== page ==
When you are writing dialogue, make sure the vocabulary you choose suits the character. If your protagonist is a politician then the word perfidiousness might easily one that could be used.
But if your main character is a down and out alcoholic detective, he would probably use the word bogus or shifty.
Similarly, if you are writing fiction using the third person omniscient point of view, you need to maintain a consistency of style in your narrative.
It is not the length of a word that matters.
Words such a superfluous and incomprehensible are extremely common. But short words like mien, cavil or descry belong to an extremely formal writing style or voice.
To suddenly change the voice for a character or the narrator is very disconcerting for a reader.
Consistency is the key to good writing.
Be frugal with your five-dollar words
Mark Twain gave wise advice. “Don’t use a five-dollar word when a fifty-cent word will do.”
Here are some examples for you.
$5 word: Quintessential – $0.50 word: Typical
$5 word: Boondoggle – $0.50 word: Wasteful
$5 word: Brobdingnagian – $0.50 word: Huge
$5 word: Discombobulate – $0.50 word: Confuse
$5 word: Adscititious – $0.50 word: Additional
$5 word: Bindlestiff – $0.50 word: Tramp
$5 word: Umbriferous – $0.50 word: Shady
$5 word: Natation – $0.50 word: Swimming
$5 word: Octothorpe – $0.50 word: Hash as in #
$5 word: Equanimous – $0.50 word: Balanced
$5 word: Serpentine – $0.50 word: Wily
$5 word: Rebarbative – $0.50 word: Irritating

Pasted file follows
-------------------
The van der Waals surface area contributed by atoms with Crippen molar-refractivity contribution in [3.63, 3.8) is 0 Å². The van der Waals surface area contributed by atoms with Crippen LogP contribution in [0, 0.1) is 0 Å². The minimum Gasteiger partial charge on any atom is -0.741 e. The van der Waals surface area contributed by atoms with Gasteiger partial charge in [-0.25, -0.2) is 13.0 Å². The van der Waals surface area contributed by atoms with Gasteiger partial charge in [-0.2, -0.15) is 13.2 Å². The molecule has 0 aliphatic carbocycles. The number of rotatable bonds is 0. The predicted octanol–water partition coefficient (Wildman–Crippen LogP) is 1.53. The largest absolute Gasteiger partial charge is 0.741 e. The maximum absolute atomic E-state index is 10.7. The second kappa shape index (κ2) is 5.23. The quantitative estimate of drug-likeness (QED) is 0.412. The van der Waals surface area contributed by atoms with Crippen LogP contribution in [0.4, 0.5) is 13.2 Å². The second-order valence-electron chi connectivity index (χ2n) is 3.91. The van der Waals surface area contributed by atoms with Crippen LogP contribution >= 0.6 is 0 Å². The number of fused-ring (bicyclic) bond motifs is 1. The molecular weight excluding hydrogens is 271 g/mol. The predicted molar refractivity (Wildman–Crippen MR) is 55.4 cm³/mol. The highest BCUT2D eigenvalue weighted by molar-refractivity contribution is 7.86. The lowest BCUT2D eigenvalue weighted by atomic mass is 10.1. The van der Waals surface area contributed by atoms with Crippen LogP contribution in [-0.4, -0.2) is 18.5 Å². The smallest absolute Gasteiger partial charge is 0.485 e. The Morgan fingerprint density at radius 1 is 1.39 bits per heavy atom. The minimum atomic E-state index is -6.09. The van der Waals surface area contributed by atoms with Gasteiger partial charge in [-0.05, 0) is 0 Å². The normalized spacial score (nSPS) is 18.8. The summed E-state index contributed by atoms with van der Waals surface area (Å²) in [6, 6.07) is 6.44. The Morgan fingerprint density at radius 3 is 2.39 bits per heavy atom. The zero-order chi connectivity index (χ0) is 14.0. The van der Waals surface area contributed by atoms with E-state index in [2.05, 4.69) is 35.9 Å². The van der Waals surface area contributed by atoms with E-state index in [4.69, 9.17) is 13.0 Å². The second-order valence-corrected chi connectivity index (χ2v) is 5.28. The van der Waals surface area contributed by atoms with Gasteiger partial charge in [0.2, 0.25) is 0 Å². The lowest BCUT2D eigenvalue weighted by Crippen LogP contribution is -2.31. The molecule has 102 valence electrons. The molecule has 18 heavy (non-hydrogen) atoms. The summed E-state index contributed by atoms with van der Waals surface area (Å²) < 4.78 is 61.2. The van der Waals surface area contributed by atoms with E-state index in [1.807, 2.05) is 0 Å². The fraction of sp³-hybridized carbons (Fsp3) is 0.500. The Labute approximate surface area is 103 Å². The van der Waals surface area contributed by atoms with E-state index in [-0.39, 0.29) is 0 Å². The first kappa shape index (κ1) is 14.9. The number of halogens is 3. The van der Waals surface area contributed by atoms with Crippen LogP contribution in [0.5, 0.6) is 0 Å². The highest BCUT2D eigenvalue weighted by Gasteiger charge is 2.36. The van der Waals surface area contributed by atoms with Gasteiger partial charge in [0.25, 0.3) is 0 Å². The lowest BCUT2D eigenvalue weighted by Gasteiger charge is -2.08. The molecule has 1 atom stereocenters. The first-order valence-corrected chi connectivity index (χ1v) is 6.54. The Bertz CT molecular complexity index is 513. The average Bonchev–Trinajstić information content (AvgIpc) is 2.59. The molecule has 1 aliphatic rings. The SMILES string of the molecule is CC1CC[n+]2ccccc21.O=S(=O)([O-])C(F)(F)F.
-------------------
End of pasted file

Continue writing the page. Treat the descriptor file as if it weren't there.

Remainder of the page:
Well, okay. The conclusion.
Acquiring and expanding on your vocabulary is a never-ending process for a writer. But learning to be careful in when and how you use your expanding vocabulary is far more important.
Repetition is often a problem, particularly in a long text such as a novel. Variety is essential, but it needs to remain within the voice, style and register of your writing. But this is not such an easy task.
Many authors use Prowritingaid now to help find repeated words and expressions in their texts. It is by far the best tool for checking, dissecting and analysing a very long text such as a manuscript.
One of my readers commented recently that it tore his manuscript to shreds, which was exactly what he wanted it to do. I paraphrased him here, as his comment, which you can read here, was a little stronger.
Finding the right word and using it in the right place is a must. But using a word sparingly is equally important.
In the end, it is not about long words and short words. You will use both of course.
Your task as a writer is to either inform or to entertain. Both of these forms of writing need clarity and precision but with a sprinkling of surprise.
Use your extended vocabulary prudently to add some spice to your writing. But do not overdo it.
Keep your readers in mind. They want to enjoy reading your work, so do not make it painfully challenging for them to read.
Just because you can spell supercalifragilisticexpialidocious is not a good reason to use it on every page.
But the meaning of the word is appropriate for this article. It means something to say when you have nothing to say.
More reading: Similes And Metaphors And The Difference Between Them